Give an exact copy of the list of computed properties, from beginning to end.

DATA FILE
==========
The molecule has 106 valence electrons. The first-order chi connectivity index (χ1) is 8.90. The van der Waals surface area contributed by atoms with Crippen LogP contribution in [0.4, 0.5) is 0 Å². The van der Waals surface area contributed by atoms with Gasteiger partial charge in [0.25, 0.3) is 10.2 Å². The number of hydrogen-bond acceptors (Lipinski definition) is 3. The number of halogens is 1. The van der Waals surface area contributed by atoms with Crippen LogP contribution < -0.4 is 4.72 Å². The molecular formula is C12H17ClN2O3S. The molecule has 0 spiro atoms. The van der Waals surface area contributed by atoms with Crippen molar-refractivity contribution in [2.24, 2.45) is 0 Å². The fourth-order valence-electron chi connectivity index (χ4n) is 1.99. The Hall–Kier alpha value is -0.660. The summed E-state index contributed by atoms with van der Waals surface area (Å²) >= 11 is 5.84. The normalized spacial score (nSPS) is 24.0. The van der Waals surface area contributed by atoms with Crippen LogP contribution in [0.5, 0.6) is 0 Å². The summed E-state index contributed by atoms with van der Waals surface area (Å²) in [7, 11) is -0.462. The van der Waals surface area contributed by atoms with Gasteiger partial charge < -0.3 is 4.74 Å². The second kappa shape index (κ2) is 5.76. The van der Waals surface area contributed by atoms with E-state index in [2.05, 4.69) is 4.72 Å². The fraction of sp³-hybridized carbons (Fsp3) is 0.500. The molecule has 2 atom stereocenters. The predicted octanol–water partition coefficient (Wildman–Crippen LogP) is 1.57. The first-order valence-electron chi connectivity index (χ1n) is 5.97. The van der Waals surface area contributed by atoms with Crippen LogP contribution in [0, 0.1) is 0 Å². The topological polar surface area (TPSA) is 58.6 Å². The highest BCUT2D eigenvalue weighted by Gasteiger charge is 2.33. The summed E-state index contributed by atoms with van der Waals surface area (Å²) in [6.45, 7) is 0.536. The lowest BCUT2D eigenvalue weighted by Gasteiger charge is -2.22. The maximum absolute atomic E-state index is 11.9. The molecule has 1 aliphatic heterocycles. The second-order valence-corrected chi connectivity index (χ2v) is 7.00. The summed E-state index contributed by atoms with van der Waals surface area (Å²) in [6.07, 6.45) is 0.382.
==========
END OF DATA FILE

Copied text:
The molecule has 106 valence electrons. The first-order chi connectivity index (χ1) is 8.90. The van der Waals surface area contributed by atoms with Crippen LogP contribution in [0.4, 0.5) is 0 Å². The van der Waals surface area contributed by atoms with Gasteiger partial charge in [0.25, 0.3) is 10.2 Å². The number of hydrogen-bond acceptors (Lipinski definition) is 3. The number of halogens is 1. The van der Waals surface area contributed by atoms with Crippen LogP contribution < -0.4 is 4.72 Å². The molecular formula is C12H17ClN2O3S. The molecule has 0 spiro atoms. The van der Waals surface area contributed by atoms with Crippen molar-refractivity contribution in [2.24, 2.45) is 0 Å². The fourth-order valence-electron chi connectivity index (χ4n) is 1.99. The Hall–Kier alpha value is -0.660. The summed E-state index contributed by atoms with van der Waals surface area (Å²) >= 11 is 5.84. The normalized spacial score (nSPS) is 24.0. The van der Waals surface area contributed by atoms with Crippen LogP contribution in [0.5, 0.6) is 0 Å². The summed E-state index contributed by atoms with van der Waals surface area (Å²) in [7, 11) is -0.462. The van der Waals surface area contributed by atoms with Gasteiger partial charge < -0.3 is 4.74 Å². The second kappa shape index (κ2) is 5.76. The van der Waals surface area contributed by atoms with E-state index in [2.05, 4.69) is 4.72 Å². The fraction of sp³-hybridized carbons (Fsp3) is 0.500. The molecule has 2 atom stereocenters. The predicted octanol–water partition coefficient (Wildman–Crippen LogP) is 1.57. The first-order valence-electron chi connectivity index (χ1n) is 5.97. The van der Waals surface area contributed by atoms with Crippen LogP contribution in [0, 0.1) is 0 Å². The topological polar surface area (TPSA) is 58.6 Å². The highest BCUT2D eigenvalue weighted by Gasteiger charge is 2.33. The summed E-state index contributed by atoms with van der Waals surface area (Å²) in [6.45, 7) is 0.536. The lowest BCUT2D eigenvalue weighted by Gasteiger charge is -2.22. The maximum absolute atomic E-state index is 11.9. The molecule has 1 aliphatic heterocycles. The second-order valence-corrected chi connectivity index (χ2v) is 7.00. The summed E-state index contributed by atoms with van der Waals surface area (Å²) in [6.07, 6.45) is 0.382.